People of all faiths and none gathered recently at Park campus to discuss the climate crisis and their responses to it.
The university’s annual interfaith event was held on Wednesday, November 13 in the lecture theatre and saw a wide range of spiritual and secular perspectives on the issue being shared.
The event, titled ‘Recreating Paradise?’, featured contributions from chaplains Simon Witcombe, Jo Parkin, Sarah Rogaly and Atique Miah, alongside the UoG Green Team and Gloucestershire Youth Climate Change Panel.
Above: members of (l-r) Green Christian, Extinction Rebellion Cheltenham and Cheltenham Interfaith.
The structure of the evening was made up of three parts: Lament, Hope and Action. In the first of these, people discussed how the climate crisis made them feel. The answers given were mostly negative – feelings of fear and anger – yet Simon reminded us that we need to recognise and accept these feelings, saying “When we lament something, we stay with it no matter how hard it is.”
The second part of the evening saw people discussing where they find hope and inspiration amid the climate crisis, while the third part was about what had stuck with people from the evening and what they would do in response to it. This involved writing postcards to ourselves and planting seeds in cardboard bowls to represent the action that would grow from what had been shared during the evening.
Mixed in with the discussions and contributions from the front were some clips from David Attenborough, illustrating the climate crisis and our responsibility to act on it. The event ended with Atique, the university’s Muslim chaplain, reciting Carl Sagan’s famous ‘Pale Blue Dot’ speech as a reminder to act with humility towards the planet.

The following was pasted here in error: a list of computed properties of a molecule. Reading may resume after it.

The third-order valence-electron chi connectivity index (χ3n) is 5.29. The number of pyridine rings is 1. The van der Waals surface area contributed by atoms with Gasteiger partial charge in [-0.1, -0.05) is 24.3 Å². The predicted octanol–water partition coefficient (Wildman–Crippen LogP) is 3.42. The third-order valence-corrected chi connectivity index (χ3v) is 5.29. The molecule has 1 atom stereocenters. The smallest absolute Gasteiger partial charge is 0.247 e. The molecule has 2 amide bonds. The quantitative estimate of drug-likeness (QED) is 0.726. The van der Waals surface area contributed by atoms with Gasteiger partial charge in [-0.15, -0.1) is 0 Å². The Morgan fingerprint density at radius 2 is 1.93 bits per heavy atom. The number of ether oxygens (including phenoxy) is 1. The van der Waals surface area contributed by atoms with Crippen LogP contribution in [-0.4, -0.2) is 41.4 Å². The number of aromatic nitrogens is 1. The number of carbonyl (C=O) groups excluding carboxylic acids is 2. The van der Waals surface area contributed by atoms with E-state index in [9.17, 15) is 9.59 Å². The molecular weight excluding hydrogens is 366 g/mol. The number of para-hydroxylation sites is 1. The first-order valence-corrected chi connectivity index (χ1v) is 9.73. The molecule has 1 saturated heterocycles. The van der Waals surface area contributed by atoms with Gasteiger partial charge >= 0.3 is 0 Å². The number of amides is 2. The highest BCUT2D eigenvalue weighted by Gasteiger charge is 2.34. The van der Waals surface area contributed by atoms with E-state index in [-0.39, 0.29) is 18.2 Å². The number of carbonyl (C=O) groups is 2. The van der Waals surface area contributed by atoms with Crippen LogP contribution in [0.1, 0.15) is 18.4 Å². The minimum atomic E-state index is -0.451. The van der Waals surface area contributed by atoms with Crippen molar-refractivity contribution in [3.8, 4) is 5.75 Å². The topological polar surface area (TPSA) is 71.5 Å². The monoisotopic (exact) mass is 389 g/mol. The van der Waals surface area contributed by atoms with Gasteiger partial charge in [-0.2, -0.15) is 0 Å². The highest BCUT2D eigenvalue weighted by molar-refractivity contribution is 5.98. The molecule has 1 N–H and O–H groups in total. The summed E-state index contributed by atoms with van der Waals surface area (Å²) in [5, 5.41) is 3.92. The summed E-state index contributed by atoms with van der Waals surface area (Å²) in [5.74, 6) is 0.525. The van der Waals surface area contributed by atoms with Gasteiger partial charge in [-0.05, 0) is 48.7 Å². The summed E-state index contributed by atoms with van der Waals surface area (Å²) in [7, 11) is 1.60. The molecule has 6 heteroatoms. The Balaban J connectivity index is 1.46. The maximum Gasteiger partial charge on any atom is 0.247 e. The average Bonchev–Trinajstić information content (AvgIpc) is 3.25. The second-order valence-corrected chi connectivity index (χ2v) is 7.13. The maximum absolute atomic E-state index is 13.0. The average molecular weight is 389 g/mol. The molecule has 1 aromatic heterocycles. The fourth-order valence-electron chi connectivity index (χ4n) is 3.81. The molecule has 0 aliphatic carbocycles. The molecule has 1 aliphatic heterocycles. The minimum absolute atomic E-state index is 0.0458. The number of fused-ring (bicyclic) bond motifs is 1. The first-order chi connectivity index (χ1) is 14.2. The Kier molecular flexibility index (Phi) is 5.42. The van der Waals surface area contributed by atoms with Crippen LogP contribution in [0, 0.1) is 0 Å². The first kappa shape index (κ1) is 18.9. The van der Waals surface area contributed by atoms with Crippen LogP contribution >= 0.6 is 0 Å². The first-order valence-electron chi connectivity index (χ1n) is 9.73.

Before the discussions began, there was a time to get to know the others at the event over some vegan curry and a selection of desserts.
“I was really pleased with how it went overall,” Jo, chaplain for Park campus, said afterwards. “I always get quite nervous beforehand because no one has to sign up to say whether they’re coming or not, so I never have any idea of whether we’re going to get ten people or 100 people. But actually the room was full [and] there was a really good buzz around the conversation.”
The chaplaincy team has been running annual interfaith events at the university for the last ten years, and while they had discussed covering the environment before, there had always been other issues coming up that felt more urgent to cover.
“It felt like this was the right year to do it, because we’d been thinking about doing something on the environment for several years, but actually now is the right year to be having some of these conversations,” said Jo.